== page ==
Recent years have seen the SEO industry shaken to its core by a series of major algorithm updates designed to help weed out spam and make the virtual world a better place for all. Consequently, offending websites that don't meet Google's Webmaster Guidelines have seen an onslaught of penalties, some of which are applied manually. You'll know if you receive a manual penalty, since you'll receive a message in your Webmaster Tools dashboard, most likely followed by a very significant drop in traffic to your website.

Google defines a manual penalty as a manual action taken against all or part of your website. By contrast, most offending websites are easily caught out by the search engine giant's Web crawlers using automated processes. However, the company also employs dedicated teams who will manually review certain websites flagged by the search engine crawlers as spam. This process has been going on for more than a decade, with the application of penalties peaking in late 2012 after the Penguin update.

Common Spam Signals Google Looks For

Google's goal has always been the same - to identify spam websites and banish them from the search results. Other search engines, such as Microsoft's Bing, share the same goals. However, as automated processes get better at flagging suspicious websites, the number of possible offenders being brought to Google's attention is constantly on the rise. If your website has been flagged as spam and, subsequently, received a manual penalty, you'll be able to find out by visiting the Manual Actions section of Google Webmaster Tools, along with the reasons given, like the following:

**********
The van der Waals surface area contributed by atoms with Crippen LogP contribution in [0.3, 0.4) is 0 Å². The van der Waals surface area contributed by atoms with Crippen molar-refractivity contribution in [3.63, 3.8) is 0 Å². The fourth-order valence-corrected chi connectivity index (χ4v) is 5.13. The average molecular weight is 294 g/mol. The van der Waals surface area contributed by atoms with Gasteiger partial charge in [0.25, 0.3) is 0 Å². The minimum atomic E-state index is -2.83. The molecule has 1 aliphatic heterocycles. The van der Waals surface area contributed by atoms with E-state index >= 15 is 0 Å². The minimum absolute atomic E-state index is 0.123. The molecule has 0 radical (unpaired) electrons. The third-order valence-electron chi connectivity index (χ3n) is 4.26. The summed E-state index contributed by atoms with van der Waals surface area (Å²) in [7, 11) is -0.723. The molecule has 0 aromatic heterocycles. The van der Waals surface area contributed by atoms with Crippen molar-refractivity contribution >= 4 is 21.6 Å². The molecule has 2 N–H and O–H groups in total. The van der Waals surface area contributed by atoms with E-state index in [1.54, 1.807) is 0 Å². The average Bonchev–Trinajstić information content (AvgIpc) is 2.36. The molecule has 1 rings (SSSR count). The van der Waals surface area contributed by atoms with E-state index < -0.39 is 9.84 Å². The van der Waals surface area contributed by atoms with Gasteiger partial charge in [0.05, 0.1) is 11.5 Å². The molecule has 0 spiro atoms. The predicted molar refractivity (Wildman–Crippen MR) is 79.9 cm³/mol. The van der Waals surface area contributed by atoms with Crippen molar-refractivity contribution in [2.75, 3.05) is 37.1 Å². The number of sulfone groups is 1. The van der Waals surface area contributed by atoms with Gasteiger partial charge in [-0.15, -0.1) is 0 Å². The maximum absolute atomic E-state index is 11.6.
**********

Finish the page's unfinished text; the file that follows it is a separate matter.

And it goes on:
• Paid links
  • Cloaking
  • Machine-spun content
  • Irrelevant backlinks
  • Third-party spam reports
  • Stolen content
  • Excessive advertising

Most manual spam actions are applied site-wide to websites that Google deems as pure spam. Typically, these websites will feature useless, unreadable machine-written content and offer nothing of value to the readers. In other words, the website exists solely to draw in search engine traffic by manipulating the results in the hope of a few paid clicks on on-site ads. While the so-called unnatural links penalty is by far the most common, you may also receive a manual penalty for things like poor website security (particularly in the case of e-commerce stores) or poor performance.

The unnatural links penalty is not always a result of your own doing, since it involves links to your website elsewhere on the Web that may not be under your control. Sometimes, large numbers of unnatural links appearing on low-quality and/or irrelevant websites is a result of a negative SEO campaign carried out by an unscrupulous competitor bent on ruining your reputation. Either way, you will need to take immediate action to address the issue before Google will consider revoking the penalty. The unnatural links penalty may be applied in the following cases:

  • Exact-match anchor text features throughout your website
  • Backlinks accompany spam blog and forum comments
  • Embedded links in footers and widgets on other sites
  • Any links on completely irrelevant or spam websites